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Thank you for your advice. Quick Question however.

When working on programming, is it possible that a logic in a lower rung will cause a previously correct (before the later logic was added) rung before it to fault?

on this project online course from Udemy, there are "test criterias" once you think u finished the assignment, to make sure it works as it was asked. the first run would often make the 1-3 of the criteria work, but fail on the rest. So i would go back and add more logic lower down in the rung. but I be cautious and think hard because I am afraid that adding a new logic to solve the next test criteria would make the ones that passed the previous criteria to fault.
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Old August 8th, 2017, 09:50 AM   #6
harryting
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Humm.. we probably went to the same school and program since you are in WA.

Here are some advice I would have given myself. I graduated into a recession and had tough time finding "real job". However, this is a good market right now so your post is bit alarming.

- I will be of the only one here advising you not to spent too much effort learning PLC. PLC is a tool, not a career. You should know the basic theory of control-system from your control class. As good as some of the onlline courses are, PLC isn't one of those topic that can be easily learned by going through courses without real project to work on.

- Be willing to relocate, especially for Chem E, there aren't a lot of opportunity on the West Coast.

- You are more than qualified for a most job that lists as Mech E.

- Be willing to work ANY jobs. There are opportunity for just about any job.

- There are a lot more software programming jobs available. Rather than PLC programming, I would rather invest time in learning one of the hot language right now.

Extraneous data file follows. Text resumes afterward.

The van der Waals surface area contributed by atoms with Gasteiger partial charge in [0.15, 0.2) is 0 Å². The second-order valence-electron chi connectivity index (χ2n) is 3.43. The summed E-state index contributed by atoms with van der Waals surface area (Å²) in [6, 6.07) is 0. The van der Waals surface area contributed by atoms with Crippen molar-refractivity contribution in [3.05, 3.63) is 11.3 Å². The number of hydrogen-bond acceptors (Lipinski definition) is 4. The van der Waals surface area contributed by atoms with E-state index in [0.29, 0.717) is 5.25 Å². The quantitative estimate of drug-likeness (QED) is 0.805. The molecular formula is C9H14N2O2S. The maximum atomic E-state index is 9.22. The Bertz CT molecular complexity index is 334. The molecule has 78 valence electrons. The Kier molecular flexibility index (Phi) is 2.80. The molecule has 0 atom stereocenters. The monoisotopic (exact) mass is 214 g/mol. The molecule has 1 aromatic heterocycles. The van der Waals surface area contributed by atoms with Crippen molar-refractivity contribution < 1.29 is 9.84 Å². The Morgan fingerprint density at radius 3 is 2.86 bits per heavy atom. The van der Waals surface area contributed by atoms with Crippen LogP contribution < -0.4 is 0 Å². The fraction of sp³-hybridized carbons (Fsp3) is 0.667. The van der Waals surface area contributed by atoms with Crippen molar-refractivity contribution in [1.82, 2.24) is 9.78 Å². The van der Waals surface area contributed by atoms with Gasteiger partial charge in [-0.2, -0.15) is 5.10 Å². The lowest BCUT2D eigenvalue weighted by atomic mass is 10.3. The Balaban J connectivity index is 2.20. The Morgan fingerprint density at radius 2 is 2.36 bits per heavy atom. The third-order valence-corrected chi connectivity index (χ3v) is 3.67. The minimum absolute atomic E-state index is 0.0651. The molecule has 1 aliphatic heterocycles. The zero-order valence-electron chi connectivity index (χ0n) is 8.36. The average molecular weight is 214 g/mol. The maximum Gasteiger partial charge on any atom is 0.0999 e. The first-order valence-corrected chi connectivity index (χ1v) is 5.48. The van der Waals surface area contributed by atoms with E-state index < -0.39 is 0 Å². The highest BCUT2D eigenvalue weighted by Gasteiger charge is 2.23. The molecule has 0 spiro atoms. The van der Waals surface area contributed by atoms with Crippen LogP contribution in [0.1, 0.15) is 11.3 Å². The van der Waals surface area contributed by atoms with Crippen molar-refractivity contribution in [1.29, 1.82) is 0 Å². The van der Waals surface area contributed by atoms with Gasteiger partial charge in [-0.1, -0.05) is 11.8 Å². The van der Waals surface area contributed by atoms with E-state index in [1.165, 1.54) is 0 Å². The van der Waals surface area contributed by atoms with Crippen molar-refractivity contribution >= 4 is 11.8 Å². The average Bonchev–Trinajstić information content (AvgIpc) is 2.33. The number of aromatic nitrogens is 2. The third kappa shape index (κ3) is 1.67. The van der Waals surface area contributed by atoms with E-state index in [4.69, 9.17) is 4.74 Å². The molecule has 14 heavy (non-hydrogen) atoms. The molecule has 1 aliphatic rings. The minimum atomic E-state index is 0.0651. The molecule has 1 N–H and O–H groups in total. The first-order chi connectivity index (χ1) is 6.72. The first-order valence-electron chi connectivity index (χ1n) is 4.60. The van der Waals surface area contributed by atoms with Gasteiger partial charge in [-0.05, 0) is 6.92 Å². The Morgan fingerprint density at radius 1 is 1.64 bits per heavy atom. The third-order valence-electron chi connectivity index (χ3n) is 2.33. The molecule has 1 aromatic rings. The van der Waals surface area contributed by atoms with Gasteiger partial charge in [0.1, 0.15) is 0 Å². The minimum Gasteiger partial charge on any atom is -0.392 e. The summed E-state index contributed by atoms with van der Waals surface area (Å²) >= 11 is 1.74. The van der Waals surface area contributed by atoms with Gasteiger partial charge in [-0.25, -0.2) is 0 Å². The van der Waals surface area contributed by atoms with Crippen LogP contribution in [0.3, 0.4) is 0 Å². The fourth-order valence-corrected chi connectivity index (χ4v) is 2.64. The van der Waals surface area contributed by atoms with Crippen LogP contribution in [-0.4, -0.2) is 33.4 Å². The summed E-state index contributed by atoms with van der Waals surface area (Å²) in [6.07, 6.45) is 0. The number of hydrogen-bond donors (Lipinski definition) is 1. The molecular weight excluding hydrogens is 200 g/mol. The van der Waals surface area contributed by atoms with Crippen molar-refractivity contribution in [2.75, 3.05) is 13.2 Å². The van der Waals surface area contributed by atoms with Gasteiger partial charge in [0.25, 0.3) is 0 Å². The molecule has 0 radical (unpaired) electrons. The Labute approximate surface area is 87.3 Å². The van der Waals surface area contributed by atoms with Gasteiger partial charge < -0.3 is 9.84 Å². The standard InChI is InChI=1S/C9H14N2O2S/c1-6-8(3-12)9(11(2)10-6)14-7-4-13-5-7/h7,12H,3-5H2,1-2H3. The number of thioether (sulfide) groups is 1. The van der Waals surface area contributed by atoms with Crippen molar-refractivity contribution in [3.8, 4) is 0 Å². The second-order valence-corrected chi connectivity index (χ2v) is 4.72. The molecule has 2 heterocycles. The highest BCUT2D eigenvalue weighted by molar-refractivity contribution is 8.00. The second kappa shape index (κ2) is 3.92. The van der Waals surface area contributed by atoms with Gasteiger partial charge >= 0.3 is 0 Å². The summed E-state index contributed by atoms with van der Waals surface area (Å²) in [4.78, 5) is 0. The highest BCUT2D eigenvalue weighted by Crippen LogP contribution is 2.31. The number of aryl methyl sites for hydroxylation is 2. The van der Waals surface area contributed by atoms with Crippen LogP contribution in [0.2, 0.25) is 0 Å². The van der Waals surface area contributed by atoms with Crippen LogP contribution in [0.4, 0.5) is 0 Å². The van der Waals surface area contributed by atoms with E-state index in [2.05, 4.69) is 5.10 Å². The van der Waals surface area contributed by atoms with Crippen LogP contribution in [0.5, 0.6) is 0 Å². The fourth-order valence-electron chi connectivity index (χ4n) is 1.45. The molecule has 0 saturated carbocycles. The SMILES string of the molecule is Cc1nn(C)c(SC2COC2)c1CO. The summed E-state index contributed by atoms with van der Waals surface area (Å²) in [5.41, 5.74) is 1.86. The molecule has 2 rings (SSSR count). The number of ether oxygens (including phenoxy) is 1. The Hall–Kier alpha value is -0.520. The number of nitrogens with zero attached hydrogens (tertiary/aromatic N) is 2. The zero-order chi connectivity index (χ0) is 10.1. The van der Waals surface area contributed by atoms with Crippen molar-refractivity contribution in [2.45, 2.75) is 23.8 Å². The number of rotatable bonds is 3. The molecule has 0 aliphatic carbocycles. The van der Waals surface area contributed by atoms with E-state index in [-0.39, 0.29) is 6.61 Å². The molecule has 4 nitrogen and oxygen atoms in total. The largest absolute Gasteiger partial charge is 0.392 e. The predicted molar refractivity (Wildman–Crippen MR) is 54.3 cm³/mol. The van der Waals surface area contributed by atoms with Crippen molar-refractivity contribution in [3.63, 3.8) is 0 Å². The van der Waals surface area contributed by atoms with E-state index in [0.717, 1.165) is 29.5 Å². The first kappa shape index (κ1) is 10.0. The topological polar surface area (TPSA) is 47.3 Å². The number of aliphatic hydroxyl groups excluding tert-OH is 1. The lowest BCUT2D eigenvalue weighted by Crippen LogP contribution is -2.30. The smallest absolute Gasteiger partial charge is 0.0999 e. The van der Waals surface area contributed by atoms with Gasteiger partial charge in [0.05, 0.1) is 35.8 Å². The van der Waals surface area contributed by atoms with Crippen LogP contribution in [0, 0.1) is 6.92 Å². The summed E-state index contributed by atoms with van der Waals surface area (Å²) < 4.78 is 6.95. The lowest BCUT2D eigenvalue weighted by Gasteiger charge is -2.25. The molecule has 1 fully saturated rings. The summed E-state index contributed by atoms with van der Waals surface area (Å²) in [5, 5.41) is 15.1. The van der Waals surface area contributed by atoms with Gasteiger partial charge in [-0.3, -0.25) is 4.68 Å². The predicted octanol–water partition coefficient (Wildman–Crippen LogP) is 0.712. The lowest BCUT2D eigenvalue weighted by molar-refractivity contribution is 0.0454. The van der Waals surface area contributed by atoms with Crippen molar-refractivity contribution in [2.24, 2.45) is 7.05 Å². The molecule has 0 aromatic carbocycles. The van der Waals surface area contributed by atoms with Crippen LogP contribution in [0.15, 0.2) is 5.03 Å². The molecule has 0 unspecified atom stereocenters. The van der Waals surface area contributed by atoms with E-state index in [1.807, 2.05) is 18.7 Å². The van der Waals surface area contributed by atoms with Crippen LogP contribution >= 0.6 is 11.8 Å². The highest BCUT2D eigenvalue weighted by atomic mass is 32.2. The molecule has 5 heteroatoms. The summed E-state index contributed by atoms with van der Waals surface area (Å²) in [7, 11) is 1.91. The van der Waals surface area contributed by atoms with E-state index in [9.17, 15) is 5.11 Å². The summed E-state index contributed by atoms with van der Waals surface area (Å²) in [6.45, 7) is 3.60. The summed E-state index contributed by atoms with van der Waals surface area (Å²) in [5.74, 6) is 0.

- Get your foot in the door, again, be willing to take a technician job with local county, etc..

PM me if you like. I can review your resume and give you more detailed advice.
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Old August 8th, 2017, 10:30 AM   #7
LoganB
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Quote:
Originally Posted by harryting View Post
PLC is a tool, not a career.
Maybe not so much on the west coast, lots of software design demand out there... But here in the rust belt, the demand for PLC programmers is alive and kicking. As a contractor working with a distributor, you can easily work 40 hours a week making over $100/hour.

Obviously, it helps to know HMI programming and data collection/distribution as well, but the PLC programming will usually get you in the door.
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Old August 8th, 2017, 10:57 AM   #8
RussB
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The best PLC programmers:
>Can see the end result in their mind
>Havve good logic abilities
>Are well versed in mechanical design
>Understand hydraulics & pneumatics
>Are willing to work long hours
>Understands basic math, algebra & geometry
Last, not least.
>Are willing to fix others problems with liittle to no complaining.
>Are "thick-skinned" as all problems are blamed on "the code".

Work on any of these that you may need.
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Last edited by RussB; August 8th, 2017 at 10:59 AM.
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Old August 8th, 2017, 11:18 AM   #9
Holmux